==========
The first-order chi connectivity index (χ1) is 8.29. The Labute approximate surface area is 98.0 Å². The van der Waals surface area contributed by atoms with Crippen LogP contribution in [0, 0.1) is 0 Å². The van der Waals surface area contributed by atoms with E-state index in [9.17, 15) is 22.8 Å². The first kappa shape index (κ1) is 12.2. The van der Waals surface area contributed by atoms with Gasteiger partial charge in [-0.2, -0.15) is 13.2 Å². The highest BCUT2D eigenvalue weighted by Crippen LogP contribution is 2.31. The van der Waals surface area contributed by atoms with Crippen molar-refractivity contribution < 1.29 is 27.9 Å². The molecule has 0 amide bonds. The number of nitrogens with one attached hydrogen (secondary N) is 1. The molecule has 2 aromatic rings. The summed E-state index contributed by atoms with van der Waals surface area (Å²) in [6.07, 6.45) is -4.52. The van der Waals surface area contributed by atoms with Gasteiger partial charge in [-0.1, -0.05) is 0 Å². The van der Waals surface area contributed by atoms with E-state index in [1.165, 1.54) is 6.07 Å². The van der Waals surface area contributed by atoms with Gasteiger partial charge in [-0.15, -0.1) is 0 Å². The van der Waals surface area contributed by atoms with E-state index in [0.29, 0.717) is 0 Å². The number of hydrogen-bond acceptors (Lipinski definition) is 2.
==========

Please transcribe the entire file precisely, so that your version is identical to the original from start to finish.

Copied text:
The first-order chi connectivity index (χ1) is 8.29. The Labute approximate surface area is 98.0 Å². The van der Waals surface area contributed by atoms with Crippen LogP contribution in [0, 0.1) is 0 Å². The van der Waals surface area contributed by atoms with E-state index in [9.17, 15) is 22.8 Å². The first kappa shape index (κ1) is 12.2. The van der Waals surface area contributed by atoms with Gasteiger partial charge in [-0.2, -0.15) is 13.2 Å². The highest BCUT2D eigenvalue weighted by Crippen LogP contribution is 2.31. The van der Waals surface area contributed by atoms with Crippen molar-refractivity contribution < 1.29 is 27.9 Å². The molecule has 0 amide bonds. The number of nitrogens with one attached hydrogen (secondary N) is 1. The molecule has 2 aromatic rings. The summed E-state index contributed by atoms with van der Waals surface area (Å²) in [6.07, 6.45) is -4.52. The van der Waals surface area contributed by atoms with Gasteiger partial charge in [-0.1, -0.05) is 0 Å². The van der Waals surface area contributed by atoms with E-state index in [1.165, 1.54) is 6.07 Å². The van der Waals surface area contributed by atoms with Gasteiger partial charge in [-0.15, -0.1) is 0 Å². The van der Waals surface area contributed by atoms with E-state index in [0.29, 0.717) is 0 Å². The number of hydrogen-bond acceptors (Lipinski definition) is 2.